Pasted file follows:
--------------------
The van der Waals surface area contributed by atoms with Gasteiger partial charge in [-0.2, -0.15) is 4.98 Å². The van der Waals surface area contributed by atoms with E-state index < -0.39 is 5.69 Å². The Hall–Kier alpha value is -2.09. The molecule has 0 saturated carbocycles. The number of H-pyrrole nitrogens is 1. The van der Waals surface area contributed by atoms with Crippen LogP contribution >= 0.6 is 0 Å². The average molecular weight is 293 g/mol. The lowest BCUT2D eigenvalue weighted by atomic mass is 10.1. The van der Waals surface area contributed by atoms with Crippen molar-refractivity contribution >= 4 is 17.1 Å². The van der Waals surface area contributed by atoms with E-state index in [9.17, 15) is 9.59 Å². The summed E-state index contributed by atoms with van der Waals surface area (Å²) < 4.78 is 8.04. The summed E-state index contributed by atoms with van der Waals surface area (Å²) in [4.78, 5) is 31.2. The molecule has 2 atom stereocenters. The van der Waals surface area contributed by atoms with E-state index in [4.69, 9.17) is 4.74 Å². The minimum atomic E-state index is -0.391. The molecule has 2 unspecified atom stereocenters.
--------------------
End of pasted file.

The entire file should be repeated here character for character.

The van der Waals surface area contributed by atoms with Gasteiger partial charge in [-0.2, -0.15) is 4.98 Å². The van der Waals surface area contributed by atoms with E-state index < -0.39 is 5.69 Å². The Hall–Kier alpha value is -2.09. The molecule has 0 saturated carbocycles. The number of H-pyrrole nitrogens is 1. The van der Waals surface area contributed by atoms with Crippen LogP contribution >= 0.6 is 0 Å². The average molecular weight is 293 g/mol. The lowest BCUT2D eigenvalue weighted by atomic mass is 10.1. The van der Waals surface area contributed by atoms with Crippen molar-refractivity contribution >= 4 is 17.1 Å². The van der Waals surface area contributed by atoms with E-state index in [9.17, 15) is 9.59 Å². The summed E-state index contributed by atoms with van der Waals surface area (Å²) < 4.78 is 8.04. The summed E-state index contributed by atoms with van der Waals surface area (Å²) in [4.78, 5) is 31.2. The molecule has 2 atom stereocenters. The van der Waals surface area contributed by atoms with E-state index in [4.69, 9.17) is 4.74 Å². The minimum atomic E-state index is -0.391. The molecule has 2 unspecified atom stereocenters.